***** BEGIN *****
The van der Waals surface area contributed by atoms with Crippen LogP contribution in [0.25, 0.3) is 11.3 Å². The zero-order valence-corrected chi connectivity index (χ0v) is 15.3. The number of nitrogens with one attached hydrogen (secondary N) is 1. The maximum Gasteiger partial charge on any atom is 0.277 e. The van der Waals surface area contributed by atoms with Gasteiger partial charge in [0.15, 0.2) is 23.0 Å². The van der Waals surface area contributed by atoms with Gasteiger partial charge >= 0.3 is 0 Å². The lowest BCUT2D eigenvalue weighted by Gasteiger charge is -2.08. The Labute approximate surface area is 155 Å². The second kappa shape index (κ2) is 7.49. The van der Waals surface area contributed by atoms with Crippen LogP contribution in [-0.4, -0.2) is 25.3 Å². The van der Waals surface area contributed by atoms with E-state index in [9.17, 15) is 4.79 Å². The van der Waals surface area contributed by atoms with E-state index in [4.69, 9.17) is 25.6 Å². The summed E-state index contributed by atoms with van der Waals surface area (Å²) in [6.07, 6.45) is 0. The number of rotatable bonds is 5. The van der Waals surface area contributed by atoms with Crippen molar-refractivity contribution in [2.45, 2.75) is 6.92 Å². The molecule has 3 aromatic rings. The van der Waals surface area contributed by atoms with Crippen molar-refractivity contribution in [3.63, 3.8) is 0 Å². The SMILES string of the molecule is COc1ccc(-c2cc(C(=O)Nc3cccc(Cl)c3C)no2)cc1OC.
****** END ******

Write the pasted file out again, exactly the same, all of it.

The van der Waals surface area contributed by atoms with Crippen LogP contribution in [0.25, 0.3) is 11.3 Å². The zero-order valence-corrected chi connectivity index (χ0v) is 15.3. The number of nitrogens with one attached hydrogen (secondary N) is 1. The maximum Gasteiger partial charge on any atom is 0.277 e. The van der Waals surface area contributed by atoms with Gasteiger partial charge in [0.15, 0.2) is 23.0 Å². The van der Waals surface area contributed by atoms with Gasteiger partial charge >= 0.3 is 0 Å². The lowest BCUT2D eigenvalue weighted by Gasteiger charge is -2.08. The Labute approximate surface area is 155 Å². The second kappa shape index (κ2) is 7.49. The van der Waals surface area contributed by atoms with Crippen LogP contribution in [-0.4, -0.2) is 25.3 Å². The van der Waals surface area contributed by atoms with E-state index in [9.17, 15) is 4.79 Å². The van der Waals surface area contributed by atoms with E-state index in [4.69, 9.17) is 25.6 Å². The summed E-state index contributed by atoms with van der Waals surface area (Å²) in [6.07, 6.45) is 0. The number of rotatable bonds is 5. The van der Waals surface area contributed by atoms with Crippen molar-refractivity contribution in [2.45, 2.75) is 6.92 Å². The molecule has 3 aromatic rings. The van der Waals surface area contributed by atoms with Crippen molar-refractivity contribution in [3.63, 3.8) is 0 Å². The SMILES string of the molecule is COc1ccc(-c2cc(C(=O)Nc3cccc(Cl)c3C)no2)cc1OC.